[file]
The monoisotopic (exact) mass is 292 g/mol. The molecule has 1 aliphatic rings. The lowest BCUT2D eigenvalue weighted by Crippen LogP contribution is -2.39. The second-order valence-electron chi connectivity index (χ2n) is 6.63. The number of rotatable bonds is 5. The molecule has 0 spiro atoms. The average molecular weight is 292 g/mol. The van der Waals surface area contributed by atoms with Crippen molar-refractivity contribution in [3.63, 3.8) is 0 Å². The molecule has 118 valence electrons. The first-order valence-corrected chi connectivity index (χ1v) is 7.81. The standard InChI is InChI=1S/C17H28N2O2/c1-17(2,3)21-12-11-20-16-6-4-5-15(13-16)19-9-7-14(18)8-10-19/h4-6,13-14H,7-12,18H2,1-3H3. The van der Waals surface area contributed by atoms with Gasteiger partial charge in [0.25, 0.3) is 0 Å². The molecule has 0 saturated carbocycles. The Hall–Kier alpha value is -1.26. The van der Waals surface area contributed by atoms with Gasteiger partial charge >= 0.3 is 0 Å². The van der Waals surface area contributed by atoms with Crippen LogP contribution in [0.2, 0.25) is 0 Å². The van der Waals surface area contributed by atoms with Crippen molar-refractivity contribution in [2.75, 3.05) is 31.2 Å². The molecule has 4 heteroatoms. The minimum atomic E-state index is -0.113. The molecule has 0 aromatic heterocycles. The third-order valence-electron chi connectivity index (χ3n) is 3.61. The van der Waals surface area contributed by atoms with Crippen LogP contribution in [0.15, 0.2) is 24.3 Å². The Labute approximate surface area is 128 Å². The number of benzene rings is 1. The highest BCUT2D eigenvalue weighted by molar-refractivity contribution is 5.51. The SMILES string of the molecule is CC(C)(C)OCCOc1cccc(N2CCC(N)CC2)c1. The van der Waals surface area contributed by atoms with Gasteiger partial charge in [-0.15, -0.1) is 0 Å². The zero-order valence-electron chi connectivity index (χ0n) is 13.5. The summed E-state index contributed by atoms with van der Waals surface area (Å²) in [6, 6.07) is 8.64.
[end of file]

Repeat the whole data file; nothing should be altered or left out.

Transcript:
The monoisotopic (exact) mass is 292 g/mol. The molecule has 1 aliphatic rings. The lowest BCUT2D eigenvalue weighted by Crippen LogP contribution is -2.39. The second-order valence-electron chi connectivity index (χ2n) is 6.63. The number of rotatable bonds is 5. The molecule has 0 spiro atoms. The average molecular weight is 292 g/mol. The van der Waals surface area contributed by atoms with Crippen molar-refractivity contribution in [3.63, 3.8) is 0 Å². The molecule has 118 valence electrons. The first-order valence-corrected chi connectivity index (χ1v) is 7.81. The standard InChI is InChI=1S/C17H28N2O2/c1-17(2,3)21-12-11-20-16-6-4-5-15(13-16)19-9-7-14(18)8-10-19/h4-6,13-14H,7-12,18H2,1-3H3. The van der Waals surface area contributed by atoms with Gasteiger partial charge in [0.25, 0.3) is 0 Å². The molecule has 0 saturated carbocycles. The Hall–Kier alpha value is -1.26. The van der Waals surface area contributed by atoms with Gasteiger partial charge >= 0.3 is 0 Å². The van der Waals surface area contributed by atoms with Crippen LogP contribution in [0.2, 0.25) is 0 Å². The van der Waals surface area contributed by atoms with Crippen molar-refractivity contribution in [2.75, 3.05) is 31.2 Å². The molecule has 4 heteroatoms. The minimum atomic E-state index is -0.113. The molecule has 0 aromatic heterocycles. The third-order valence-electron chi connectivity index (χ3n) is 3.61. The van der Waals surface area contributed by atoms with Crippen LogP contribution in [0.15, 0.2) is 24.3 Å². The Labute approximate surface area is 128 Å². The number of benzene rings is 1. The highest BCUT2D eigenvalue weighted by molar-refractivity contribution is 5.51. The SMILES string of the molecule is CC(C)(C)OCCOc1cccc(N2CCC(N)CC2)c1. The van der Waals surface area contributed by atoms with Gasteiger partial charge in [-0.15, -0.1) is 0 Å². The zero-order valence-electron chi connectivity index (χ0n) is 13.5. The summed E-state index contributed by atoms with van der Waals surface area (Å²) in [6, 6.07) is 8.64.